After reading the last study I posted, I would suggest that if you are over the age of forty you stay away from overpasses and dark stretches of road that have photo radar cameras.

  24. Stacey says:

    On that note, Who, it it quite dangerous to drive around photo radar cameras in rainy conditions. The roads are wet and slick and drivers tend to slam on their brakes when they see a camera.

    • who says:

      Then I guess cops shouldn’t sit on the side of the road during rain either? I thought you wanted cops over camera’s?

      • Stacey says:

        Uh duH!!!!!!!!!!!

      • The Keeper of the Seven Keys says:

        >> I thought you wanted cops over camera’s?
        Yep. And not only because cops would never set up speed traps when it’s raining, sandstorm or [you name it] for many reasons (mostly common sense and liability issues, though).

  25. Stacey says:

    Age and afterimage

    The persistence of complementary afterimages was studied in 36 young (X age 18.8 years) and old (X age 62.1 years) male and female subjects. Afterimage persistence was found to be a direct function of exposure duration and to be greater for the older subjects as compared with the younger ones. The interactions between age and duration and between presentation order and duration were also significant. The data extend support for the “stimulus persistence” model to age differences in retinal function.

    http://www.ncbi.nlm.nih.gov/pubmed/913469

    • who says:

      uh stacey…
      your technical talk is alienating 49 of your 50 active members.
      But that’s a good ideal to get over complicated when you can’t back up simple pointless statements.

      • Scamera fall down and go boom in 2010 says:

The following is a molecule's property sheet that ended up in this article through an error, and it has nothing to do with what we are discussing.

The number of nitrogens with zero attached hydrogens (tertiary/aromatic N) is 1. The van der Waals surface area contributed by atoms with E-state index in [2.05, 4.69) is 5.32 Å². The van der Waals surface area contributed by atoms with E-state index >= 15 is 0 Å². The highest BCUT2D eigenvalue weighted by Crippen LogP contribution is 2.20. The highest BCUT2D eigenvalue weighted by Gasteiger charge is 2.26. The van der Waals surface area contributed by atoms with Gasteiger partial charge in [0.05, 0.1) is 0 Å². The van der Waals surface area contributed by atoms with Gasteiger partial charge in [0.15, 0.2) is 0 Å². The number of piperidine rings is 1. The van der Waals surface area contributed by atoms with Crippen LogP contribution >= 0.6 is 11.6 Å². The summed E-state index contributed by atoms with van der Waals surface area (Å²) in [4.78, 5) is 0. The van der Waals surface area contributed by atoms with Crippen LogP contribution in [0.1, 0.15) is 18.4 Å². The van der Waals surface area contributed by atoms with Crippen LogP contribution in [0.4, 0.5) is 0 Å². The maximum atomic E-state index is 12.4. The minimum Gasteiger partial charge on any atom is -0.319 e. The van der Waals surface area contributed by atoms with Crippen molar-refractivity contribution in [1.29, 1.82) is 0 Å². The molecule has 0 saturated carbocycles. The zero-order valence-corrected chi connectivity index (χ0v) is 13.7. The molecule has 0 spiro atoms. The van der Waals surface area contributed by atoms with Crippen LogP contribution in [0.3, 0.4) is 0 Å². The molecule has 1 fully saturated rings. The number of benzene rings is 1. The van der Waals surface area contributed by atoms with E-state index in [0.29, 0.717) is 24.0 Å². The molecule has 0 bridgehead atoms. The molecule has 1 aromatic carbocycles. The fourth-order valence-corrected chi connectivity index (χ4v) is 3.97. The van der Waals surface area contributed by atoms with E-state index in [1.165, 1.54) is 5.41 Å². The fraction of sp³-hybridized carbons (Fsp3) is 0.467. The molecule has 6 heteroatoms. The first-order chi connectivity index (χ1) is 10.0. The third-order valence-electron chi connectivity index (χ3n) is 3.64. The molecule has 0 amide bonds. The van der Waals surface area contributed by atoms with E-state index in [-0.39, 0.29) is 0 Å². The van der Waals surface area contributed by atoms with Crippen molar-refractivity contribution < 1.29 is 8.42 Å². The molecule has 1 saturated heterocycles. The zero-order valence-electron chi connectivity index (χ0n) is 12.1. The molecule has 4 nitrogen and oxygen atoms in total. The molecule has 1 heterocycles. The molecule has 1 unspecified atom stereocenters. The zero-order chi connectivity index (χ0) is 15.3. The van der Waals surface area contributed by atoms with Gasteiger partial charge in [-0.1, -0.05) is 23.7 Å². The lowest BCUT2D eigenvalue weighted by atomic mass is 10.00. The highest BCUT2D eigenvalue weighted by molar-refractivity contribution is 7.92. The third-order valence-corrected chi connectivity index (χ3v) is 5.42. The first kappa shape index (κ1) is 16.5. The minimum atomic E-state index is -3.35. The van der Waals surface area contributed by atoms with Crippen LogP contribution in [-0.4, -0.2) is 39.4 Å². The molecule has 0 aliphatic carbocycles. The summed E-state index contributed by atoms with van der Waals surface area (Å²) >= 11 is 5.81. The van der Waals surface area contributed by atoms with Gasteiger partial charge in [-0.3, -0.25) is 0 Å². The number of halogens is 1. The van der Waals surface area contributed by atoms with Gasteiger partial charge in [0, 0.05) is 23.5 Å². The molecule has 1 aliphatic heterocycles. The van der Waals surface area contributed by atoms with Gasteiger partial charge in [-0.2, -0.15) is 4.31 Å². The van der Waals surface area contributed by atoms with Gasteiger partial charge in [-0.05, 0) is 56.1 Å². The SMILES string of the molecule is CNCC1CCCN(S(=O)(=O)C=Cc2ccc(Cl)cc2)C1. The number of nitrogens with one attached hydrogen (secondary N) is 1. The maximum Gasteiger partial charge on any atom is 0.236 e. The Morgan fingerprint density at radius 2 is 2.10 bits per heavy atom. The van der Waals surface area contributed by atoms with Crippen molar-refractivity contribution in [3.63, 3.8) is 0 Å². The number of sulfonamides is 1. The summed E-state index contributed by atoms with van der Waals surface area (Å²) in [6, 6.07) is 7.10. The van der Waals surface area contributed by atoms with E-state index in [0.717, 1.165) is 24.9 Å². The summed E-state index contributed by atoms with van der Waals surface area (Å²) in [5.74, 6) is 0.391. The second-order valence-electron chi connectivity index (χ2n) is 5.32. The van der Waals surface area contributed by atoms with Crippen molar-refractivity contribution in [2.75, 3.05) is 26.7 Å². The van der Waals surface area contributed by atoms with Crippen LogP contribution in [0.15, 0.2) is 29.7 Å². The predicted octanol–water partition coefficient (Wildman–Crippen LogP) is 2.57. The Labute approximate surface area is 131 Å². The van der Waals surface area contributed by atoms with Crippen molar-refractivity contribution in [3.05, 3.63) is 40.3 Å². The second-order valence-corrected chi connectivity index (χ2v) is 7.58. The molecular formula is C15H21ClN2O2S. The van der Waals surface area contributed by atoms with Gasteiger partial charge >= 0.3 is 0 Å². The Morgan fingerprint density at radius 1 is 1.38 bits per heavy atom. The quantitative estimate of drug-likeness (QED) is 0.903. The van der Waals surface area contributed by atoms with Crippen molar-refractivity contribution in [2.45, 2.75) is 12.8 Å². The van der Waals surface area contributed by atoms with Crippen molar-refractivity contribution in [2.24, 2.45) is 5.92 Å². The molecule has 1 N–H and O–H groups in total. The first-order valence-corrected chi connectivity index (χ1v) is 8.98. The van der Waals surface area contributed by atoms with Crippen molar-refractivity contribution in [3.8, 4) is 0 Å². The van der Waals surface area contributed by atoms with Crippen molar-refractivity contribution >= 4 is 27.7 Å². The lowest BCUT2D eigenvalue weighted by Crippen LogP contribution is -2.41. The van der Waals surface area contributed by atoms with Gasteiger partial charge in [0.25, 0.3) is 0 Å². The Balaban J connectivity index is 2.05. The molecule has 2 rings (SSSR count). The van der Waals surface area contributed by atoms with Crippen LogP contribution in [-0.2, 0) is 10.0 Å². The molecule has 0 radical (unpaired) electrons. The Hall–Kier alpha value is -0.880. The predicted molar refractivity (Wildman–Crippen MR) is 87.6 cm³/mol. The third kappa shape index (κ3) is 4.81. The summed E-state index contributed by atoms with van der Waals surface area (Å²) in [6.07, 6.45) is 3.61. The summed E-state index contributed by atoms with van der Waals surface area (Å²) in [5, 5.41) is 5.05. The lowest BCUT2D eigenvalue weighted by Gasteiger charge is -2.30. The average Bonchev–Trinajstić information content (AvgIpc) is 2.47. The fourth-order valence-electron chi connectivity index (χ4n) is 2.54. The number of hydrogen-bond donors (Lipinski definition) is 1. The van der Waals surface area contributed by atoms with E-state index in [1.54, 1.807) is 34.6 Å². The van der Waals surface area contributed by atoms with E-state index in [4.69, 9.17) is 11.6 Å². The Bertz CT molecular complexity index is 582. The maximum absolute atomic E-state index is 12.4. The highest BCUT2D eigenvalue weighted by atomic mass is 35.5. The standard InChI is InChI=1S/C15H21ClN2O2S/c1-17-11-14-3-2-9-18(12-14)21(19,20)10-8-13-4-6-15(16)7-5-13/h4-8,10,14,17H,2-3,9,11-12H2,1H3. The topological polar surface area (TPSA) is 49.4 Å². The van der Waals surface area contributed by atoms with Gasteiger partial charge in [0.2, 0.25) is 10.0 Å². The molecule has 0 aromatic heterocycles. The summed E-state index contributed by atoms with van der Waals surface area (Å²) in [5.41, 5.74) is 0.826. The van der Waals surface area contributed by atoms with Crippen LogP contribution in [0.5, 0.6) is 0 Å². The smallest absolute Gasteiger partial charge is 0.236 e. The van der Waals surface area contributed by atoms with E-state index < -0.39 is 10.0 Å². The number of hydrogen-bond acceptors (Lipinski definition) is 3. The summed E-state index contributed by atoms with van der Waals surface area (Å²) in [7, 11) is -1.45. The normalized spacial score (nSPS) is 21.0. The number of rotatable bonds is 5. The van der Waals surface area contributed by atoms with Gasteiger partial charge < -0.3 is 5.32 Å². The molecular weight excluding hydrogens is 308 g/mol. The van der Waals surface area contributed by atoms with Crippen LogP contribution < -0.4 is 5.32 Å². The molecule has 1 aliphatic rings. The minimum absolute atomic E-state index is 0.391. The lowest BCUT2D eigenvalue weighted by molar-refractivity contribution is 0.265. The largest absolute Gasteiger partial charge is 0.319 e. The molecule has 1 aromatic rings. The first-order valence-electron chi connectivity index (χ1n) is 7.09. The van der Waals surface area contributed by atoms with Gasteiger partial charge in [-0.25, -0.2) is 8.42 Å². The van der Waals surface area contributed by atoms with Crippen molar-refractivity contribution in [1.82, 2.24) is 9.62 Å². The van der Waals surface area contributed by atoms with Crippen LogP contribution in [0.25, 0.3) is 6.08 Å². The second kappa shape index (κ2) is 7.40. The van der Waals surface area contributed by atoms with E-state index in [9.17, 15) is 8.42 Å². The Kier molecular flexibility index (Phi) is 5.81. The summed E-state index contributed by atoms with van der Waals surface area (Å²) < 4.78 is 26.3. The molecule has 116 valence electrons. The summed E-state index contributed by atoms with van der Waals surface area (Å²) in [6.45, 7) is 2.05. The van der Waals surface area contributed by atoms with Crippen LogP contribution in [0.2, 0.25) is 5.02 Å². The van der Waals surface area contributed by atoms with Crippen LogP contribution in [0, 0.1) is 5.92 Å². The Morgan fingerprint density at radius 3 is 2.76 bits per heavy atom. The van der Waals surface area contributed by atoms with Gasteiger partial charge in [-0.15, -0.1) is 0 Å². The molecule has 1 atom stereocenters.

Who,
        Obviously studies, statistics and factual data are too much for your feeble mind to comprehend. You make this quite clear when all you can do is respond with sarcasm and with no well thought out measured response. But then again, this is the kind of mentality one would expect from a Redflex employee whom is faced with facts and data that denounce the effectiveness of photo enforcement cameras and show how dangerous their “safety program” truly is.

        • who says:

          Depends on who’s data and statistics. CF will only back statistics you want to agree with. Everyone can spew ‘facts’ and ‘statistics’. But CF selectively picks out only the ones they want to believe.

          • Scamera fall down and go boom in 2010 says:

            And last time I checked, Redflex had no problem using push polling to get the results they wanted.

          • LoneWolf says:

            But Who, we’re NOT money motivated. They are! Don’t you suppose they can bend the statistics in their own favor and fix a bit of the research so they can come out smelling like roses? Remember, there’s MONEY involved here!

          • Stacey says:

            Yeah, the last study was done by the navy. Can’t believe them right, Who?

      • PCRider says:

        Who Says,
        If it bugs you so much, why are you bothering to troll around?

  26. […] (DPS) is charged with running the statewide surveillance network and vehemently defends its use. Phony statistics are used by the department to “prove” effectiveness, causing even supporting organizations such as AAA to question […]